First, a brief moment to note the pun-tastic woes of Rooney Mara, co-starring in two critically disliked films opening on the same day, helpfully titled Pan and Trash. These folks make it awfully easy for us sometimes. As a pal pointed out, this is actually the fourth time Stephen Daldry has directed trash – yet the director has somehow racked up a formidable streak of Academy Award nominations for gaudy, stupidly offensive pictures like The Hours, The Reader, and Extremely Loud and Incredibly Close.
Trash is a step up from Extremely Loud’s cloying 9/11 exploitation simply by virtue of not being one of the most appalling movies ever made. It’s still pretty lousy, though. An adaptation of Andy Mulligan’s YA novel, it’s about three poor kids who, one day while trash-picking, find a wallet that contains enough clues and codes to bring down a monstrous local crime boss who just so happens to be running for mayor. The rest of the movie is a testament to their precocious ingenuity as the sly young tweens outwit a crooked police force and make some rather breathtaking leaps in deductive reasoning while solving the central mystery. Winningly played by Rickson Tevez, Eduardo Luis, and Gabriel Weinstein, the kids are all right. It’s the adults who are the problem.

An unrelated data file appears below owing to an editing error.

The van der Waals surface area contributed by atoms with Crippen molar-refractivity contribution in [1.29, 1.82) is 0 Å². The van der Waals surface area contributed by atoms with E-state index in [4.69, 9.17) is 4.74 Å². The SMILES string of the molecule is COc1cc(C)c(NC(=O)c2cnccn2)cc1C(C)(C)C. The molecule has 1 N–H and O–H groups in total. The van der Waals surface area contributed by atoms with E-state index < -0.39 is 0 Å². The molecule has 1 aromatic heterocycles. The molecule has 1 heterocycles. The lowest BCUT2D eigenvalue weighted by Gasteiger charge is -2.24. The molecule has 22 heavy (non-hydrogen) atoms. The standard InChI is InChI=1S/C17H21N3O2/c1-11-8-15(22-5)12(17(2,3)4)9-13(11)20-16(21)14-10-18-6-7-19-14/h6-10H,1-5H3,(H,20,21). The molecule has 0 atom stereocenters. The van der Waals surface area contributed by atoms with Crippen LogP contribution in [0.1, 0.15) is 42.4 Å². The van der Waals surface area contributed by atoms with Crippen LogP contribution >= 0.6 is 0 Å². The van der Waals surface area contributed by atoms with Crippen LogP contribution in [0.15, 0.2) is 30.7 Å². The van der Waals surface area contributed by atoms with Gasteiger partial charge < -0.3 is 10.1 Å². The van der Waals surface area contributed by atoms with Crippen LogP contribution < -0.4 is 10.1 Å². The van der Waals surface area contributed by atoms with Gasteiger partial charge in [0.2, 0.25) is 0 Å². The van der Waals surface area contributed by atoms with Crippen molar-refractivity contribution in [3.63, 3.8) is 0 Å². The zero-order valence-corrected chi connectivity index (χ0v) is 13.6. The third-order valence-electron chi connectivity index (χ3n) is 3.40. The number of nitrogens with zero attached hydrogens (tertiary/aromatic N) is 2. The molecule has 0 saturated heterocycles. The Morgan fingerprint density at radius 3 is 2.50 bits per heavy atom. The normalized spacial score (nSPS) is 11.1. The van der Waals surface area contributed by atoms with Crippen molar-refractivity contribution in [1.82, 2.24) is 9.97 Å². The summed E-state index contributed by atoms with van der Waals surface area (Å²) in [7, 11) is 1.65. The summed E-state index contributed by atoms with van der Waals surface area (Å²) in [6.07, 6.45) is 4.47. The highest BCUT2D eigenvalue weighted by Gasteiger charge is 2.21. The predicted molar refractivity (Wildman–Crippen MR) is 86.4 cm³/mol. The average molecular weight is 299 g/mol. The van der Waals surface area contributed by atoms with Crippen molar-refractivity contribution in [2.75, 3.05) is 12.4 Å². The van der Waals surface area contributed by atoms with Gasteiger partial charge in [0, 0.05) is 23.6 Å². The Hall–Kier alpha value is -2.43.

I’m told Mulligan’s novel took place in an unnamed city, but Daldry and screenwriter Richard Curtis have set the film in Rio, anchoring it with a real-world specificity that does not serve this particular story well. Blatantly ripping pages from the Slumdog Millionaire playbook, Trash has a lot of razzle-dazzle poverty-chic with an exoticism that feels tastelessly touristy. Curtis, a master of rom-coms, is all thumbs when trying to untangle Mulligan’s convoluted plot. It feels like a video game as the kids run from one chase scene to another fetching objects — get the key, find the locker, get the Bible, break the code — advancing every time to the next level with little sense of a story moving forward, and leaving a gimmicky aftertaste given all the real-life squalor onscreen.
Daldry has no idea how to reconcile the story’s mischievous, boys’ adventure spirit with his needlessly prolonged sequences of police brutality and child abuse. There’s a seriously scary corrupt cop (Selton Mello) chasing after these kids, and early on he tortures the youngest of them (Tevez) for an awfully long time in a sequence both gratuitous and incompetently staged. The violence is all out of proportion to the tone of the story, and I daresay I’ve never seen an entire village burnt to the ground to so little affect in a film before. Not even the villagers seem to mind all that much, they just shrug and take their places in the background of the next scene.
Amongst those doing the shrugging are Rooney Mara and Martin Sheen as some sort of Catholic relief workers. She teaches English and either can or can’t speak Portuguese depending on the requirements of any given scene, while he hangs around the sidelines of the story sipping whiskey doing an old drunken Irish priest caricature from a 1930’s movie. Besides these kids, nobody is in their comfort zones nor at their best here. This includes the viewer.